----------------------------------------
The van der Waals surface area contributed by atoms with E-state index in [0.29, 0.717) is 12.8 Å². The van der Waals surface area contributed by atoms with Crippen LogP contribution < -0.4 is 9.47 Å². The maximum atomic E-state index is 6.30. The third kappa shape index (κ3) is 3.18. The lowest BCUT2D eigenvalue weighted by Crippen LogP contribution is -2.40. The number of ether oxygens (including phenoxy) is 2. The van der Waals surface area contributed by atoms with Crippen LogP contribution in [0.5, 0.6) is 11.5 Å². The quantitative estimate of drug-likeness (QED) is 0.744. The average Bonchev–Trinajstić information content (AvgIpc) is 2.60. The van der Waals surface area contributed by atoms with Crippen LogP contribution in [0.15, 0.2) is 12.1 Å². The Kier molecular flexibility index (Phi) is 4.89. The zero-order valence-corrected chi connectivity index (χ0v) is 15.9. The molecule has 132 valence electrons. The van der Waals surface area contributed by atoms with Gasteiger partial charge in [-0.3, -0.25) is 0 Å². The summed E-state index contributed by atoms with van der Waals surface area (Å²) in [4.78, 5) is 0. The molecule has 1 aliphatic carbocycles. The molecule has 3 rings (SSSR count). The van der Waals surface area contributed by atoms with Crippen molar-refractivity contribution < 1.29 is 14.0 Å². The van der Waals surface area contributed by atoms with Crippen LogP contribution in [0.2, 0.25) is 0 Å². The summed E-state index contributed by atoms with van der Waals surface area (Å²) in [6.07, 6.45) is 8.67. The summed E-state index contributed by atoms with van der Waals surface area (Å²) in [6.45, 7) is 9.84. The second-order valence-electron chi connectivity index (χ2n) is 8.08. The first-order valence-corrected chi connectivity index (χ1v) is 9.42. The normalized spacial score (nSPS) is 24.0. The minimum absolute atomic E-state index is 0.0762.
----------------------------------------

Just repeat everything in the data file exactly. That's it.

The van der Waals surface area contributed by atoms with E-state index in [0.29, 0.717) is 12.8 Å². The van der Waals surface area contributed by atoms with Crippen LogP contribution < -0.4 is 9.47 Å². The maximum atomic E-state index is 6.30. The third kappa shape index (κ3) is 3.18. The lowest BCUT2D eigenvalue weighted by Crippen LogP contribution is -2.40. The number of ether oxygens (including phenoxy) is 2. The van der Waals surface area contributed by atoms with Crippen LogP contribution in [0.5, 0.6) is 11.5 Å². The quantitative estimate of drug-likeness (QED) is 0.744. The average Bonchev–Trinajstić information content (AvgIpc) is 2.60. The van der Waals surface area contributed by atoms with Crippen LogP contribution in [0.15, 0.2) is 12.1 Å². The Kier molecular flexibility index (Phi) is 4.89. The zero-order valence-corrected chi connectivity index (χ0v) is 15.9. The molecule has 132 valence electrons. The van der Waals surface area contributed by atoms with Gasteiger partial charge in [-0.3, -0.25) is 0 Å². The summed E-state index contributed by atoms with van der Waals surface area (Å²) in [4.78, 5) is 0. The molecule has 1 aliphatic carbocycles. The molecule has 3 rings (SSSR count). The van der Waals surface area contributed by atoms with Crippen molar-refractivity contribution < 1.29 is 14.0 Å². The van der Waals surface area contributed by atoms with Crippen LogP contribution in [0.2, 0.25) is 0 Å². The summed E-state index contributed by atoms with van der Waals surface area (Å²) in [6.07, 6.45) is 8.67. The summed E-state index contributed by atoms with van der Waals surface area (Å²) in [6.45, 7) is 9.84. The second-order valence-electron chi connectivity index (χ2n) is 8.08. The first-order valence-corrected chi connectivity index (χ1v) is 9.42. The normalized spacial score (nSPS) is 24.0. The minimum absolute atomic E-state index is 0.0762.